TORT LIABILITY FOR THREATENING OR INSULTING WORDS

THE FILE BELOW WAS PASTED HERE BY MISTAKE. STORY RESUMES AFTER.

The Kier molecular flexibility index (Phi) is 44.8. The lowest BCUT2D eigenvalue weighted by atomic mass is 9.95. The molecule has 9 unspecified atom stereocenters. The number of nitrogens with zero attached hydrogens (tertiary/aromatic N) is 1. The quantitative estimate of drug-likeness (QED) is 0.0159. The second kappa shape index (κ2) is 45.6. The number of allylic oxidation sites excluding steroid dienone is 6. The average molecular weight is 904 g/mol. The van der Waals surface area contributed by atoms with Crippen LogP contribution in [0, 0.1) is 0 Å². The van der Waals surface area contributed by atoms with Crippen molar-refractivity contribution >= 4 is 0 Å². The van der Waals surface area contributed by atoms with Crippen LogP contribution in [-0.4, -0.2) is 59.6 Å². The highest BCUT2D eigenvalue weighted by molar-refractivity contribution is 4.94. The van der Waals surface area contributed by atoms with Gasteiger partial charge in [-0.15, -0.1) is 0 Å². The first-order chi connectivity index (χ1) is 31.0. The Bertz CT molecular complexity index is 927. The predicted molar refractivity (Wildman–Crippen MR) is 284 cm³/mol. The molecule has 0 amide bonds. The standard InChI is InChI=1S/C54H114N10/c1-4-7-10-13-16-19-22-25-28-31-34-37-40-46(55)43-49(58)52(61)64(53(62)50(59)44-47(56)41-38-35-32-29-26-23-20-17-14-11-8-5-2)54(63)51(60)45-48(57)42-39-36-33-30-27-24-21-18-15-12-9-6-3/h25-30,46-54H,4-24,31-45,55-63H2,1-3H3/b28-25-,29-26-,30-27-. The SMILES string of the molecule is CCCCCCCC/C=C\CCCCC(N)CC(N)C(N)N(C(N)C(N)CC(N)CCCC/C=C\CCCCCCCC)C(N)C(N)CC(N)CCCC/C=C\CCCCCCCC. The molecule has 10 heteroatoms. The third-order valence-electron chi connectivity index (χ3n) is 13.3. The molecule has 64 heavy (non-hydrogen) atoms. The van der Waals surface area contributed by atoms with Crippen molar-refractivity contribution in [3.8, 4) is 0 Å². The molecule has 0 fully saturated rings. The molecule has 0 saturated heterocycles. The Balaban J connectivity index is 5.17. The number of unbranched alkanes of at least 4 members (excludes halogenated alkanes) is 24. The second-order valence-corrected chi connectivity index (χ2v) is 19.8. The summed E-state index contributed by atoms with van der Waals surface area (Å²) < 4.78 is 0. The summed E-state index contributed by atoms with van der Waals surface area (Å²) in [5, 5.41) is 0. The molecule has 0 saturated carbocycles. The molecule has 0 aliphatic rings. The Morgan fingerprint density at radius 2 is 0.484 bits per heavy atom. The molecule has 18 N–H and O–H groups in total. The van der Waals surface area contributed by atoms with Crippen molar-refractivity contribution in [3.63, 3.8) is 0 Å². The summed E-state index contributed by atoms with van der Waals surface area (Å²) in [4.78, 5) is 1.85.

AbstractThis article contrasts the notion of harm caused by speaking words that are threatening or injurious to another’s dignity, with that of harm caused by speaking false words. The author examines the question of why threatening or injurious words fail to attract liability, while false words attract liability in three situations: 1) where another relies on them, 2) where they cause shock or 3) in the case of defamation. In search of the distinguishing characteristics between these categories, he first considers words threatening imminent physical violence, focusing on assault and its limits. Second, he considers words that are harmful to another’s dignity. He proposes, as possible justifications for imposing liability for harmful words, keeping the public peace and protecting human dignity, and prefers the first over the second.
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